Login/Register

Artist: Toyohara Chikanobu (豊原周延)

Print: Kyō Shi (姜詩) scene from the series based on the
24 Paragons of Filial Piety (Nijūshikō Mitate Awase - 二十四孝見立画合)

Bookmark and Share
Dates: 1890,created
Dimensions: 9.375 in,13.75 in,Overall dimensions
Medium: Japanese woodblock print
Inscription:

Signed: Yōshū Chikanobu
楊洲周延
Publisher: Hasegawa Tsunejirō
長谷川常治郎
Carver: Hori Asa (彫朝)
Date: Meiji 23 (1890)
明治廿三

Related links: Ruth Chandler Williamson Gallery;

Physical description:

The motif origin of this print goes back at least 2,000 years to ancient China.

"One of The Twenty-Four Exemplars, Yong Quan Yue Li was developed and derived from the story about Jiang Shi's wife recorded in 'Records on Huayang State: Sichuan' and 'Book of Later Han Dynasty: Honored Women.' The story is as follows: in the time of Eastern Han Dynasty, Jiang Shi in Sichuan province “served his mother filially,” and his wife, Lady Pang, "was even more respectful” to her. Since Jiang Shi's mother “enjoyed drinking water from the river and eating carp,” Jiang Shi's wife would go to the river 6 or 7 miles away from their home to “laboriously draw the water.” She “cooked the fish, and served it to the mother, who would often invite the neighbor's mother to join her.” However, one day Jiang Shi's wife came back later than usual from the river because of a strong wind, and. [sic] She was accused of neglecting her mother-in-law, and she was expelled from the home by her husband. Jiang Shi's wife then took shelter with her neighbor. Nevertheless, she persisted in loving her mother-in-law, “weaving day and night, buying the fish and serving it to her mother-in-law through the neighbor." The mother and son finally found out the truth and forgave Lady Pang, and took her back into the home. Unfortunately, soon after that Jiang's young son drowned in the river as he was drawing water. Fearing that the elderly mother would be die of grief, she disguised the news and saying that “the lad was in school.” These acts so moved the gods that they created a fountain beside the house. And each day two carp would jump out of it. Jiang Shi's wife would cook and serve them to the mother-in-law."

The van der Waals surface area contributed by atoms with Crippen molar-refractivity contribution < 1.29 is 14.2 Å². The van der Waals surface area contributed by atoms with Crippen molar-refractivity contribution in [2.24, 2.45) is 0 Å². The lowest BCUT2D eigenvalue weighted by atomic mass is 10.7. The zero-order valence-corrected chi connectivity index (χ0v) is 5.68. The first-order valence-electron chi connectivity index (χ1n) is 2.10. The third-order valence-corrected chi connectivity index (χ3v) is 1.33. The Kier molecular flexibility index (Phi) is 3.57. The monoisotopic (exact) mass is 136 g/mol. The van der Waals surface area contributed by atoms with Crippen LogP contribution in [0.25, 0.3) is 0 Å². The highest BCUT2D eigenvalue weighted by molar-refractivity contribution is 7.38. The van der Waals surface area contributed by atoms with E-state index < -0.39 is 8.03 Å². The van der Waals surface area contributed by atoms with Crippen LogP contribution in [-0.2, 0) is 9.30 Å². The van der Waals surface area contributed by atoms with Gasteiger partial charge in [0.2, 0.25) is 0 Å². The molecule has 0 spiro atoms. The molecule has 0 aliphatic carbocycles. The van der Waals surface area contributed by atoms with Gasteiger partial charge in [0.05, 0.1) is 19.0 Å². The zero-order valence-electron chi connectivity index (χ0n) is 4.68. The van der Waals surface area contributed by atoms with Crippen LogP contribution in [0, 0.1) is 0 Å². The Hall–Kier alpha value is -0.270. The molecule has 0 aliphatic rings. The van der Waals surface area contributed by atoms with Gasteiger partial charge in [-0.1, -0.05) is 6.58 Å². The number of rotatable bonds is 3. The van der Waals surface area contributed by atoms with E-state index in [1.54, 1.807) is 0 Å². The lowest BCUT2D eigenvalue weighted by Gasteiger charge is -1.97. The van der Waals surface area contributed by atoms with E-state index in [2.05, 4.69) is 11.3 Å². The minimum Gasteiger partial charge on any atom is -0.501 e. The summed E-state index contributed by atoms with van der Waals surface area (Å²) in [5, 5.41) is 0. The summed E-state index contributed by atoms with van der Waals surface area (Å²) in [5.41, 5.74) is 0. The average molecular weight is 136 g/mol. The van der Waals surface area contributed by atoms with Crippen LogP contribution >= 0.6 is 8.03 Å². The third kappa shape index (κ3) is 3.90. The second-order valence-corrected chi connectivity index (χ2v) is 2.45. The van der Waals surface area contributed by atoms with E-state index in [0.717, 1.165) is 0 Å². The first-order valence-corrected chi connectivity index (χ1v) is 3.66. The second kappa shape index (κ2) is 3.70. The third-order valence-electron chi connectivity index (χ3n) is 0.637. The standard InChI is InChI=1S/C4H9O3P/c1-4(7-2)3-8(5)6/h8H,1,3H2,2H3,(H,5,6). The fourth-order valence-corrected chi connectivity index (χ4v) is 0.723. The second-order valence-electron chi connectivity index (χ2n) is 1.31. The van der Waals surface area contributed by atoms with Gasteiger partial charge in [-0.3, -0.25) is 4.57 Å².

Quoted from: Love in the Religions of the World, p. 202.

****

Hasegawa Tsunejirō is the family name of the publisher Shimizuya Tsunejirō.